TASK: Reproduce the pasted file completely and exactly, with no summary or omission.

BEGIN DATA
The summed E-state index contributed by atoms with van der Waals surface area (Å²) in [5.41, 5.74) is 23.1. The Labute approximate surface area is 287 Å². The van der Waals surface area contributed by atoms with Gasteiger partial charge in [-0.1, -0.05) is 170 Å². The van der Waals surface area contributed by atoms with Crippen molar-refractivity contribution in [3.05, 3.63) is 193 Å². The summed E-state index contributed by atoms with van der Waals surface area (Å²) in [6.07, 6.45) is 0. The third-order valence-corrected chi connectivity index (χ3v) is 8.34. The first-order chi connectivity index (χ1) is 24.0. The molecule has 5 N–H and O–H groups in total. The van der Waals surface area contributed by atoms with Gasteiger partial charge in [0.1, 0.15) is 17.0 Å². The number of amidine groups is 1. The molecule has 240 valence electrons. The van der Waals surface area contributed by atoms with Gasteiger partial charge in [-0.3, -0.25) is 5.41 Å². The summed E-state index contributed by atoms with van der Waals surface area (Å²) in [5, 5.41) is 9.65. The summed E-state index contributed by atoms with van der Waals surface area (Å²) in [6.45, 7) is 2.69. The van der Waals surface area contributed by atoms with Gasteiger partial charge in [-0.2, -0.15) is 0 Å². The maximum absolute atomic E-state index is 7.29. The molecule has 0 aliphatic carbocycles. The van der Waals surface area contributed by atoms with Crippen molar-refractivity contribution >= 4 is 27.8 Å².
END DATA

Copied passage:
The summed E-state index contributed by atoms with van der Waals surface area (Å²) in [5.41, 5.74) is 23.1. The Labute approximate surface area is 287 Å². The van der Waals surface area contributed by atoms with Gasteiger partial charge in [-0.1, -0.05) is 170 Å². The van der Waals surface area contributed by atoms with Crippen molar-refractivity contribution in [3.05, 3.63) is 193 Å². The summed E-state index contributed by atoms with van der Waals surface area (Å²) in [6.07, 6.45) is 0. The third-order valence-corrected chi connectivity index (χ3v) is 8.34. The first-order chi connectivity index (χ1) is 24.0. The molecule has 5 N–H and O–H groups in total. The van der Waals surface area contributed by atoms with Gasteiger partial charge in [0.1, 0.15) is 17.0 Å². The number of amidine groups is 1. The molecule has 240 valence electrons. The van der Waals surface area contributed by atoms with Gasteiger partial charge in [-0.3, -0.25) is 5.41 Å². The summed E-state index contributed by atoms with van der Waals surface area (Å²) in [5, 5.41) is 9.65. The summed E-state index contributed by atoms with van der Waals surface area (Å²) in [6.45, 7) is 2.69. The van der Waals surface area contributed by atoms with Gasteiger partial charge in [-0.2, -0.15) is 0 Å². The maximum absolute atomic E-state index is 7.29. The molecule has 0 aliphatic carbocycles. The van der Waals surface area contributed by atoms with Crippen molar-refractivity contribution >= 4 is 27.8 Å².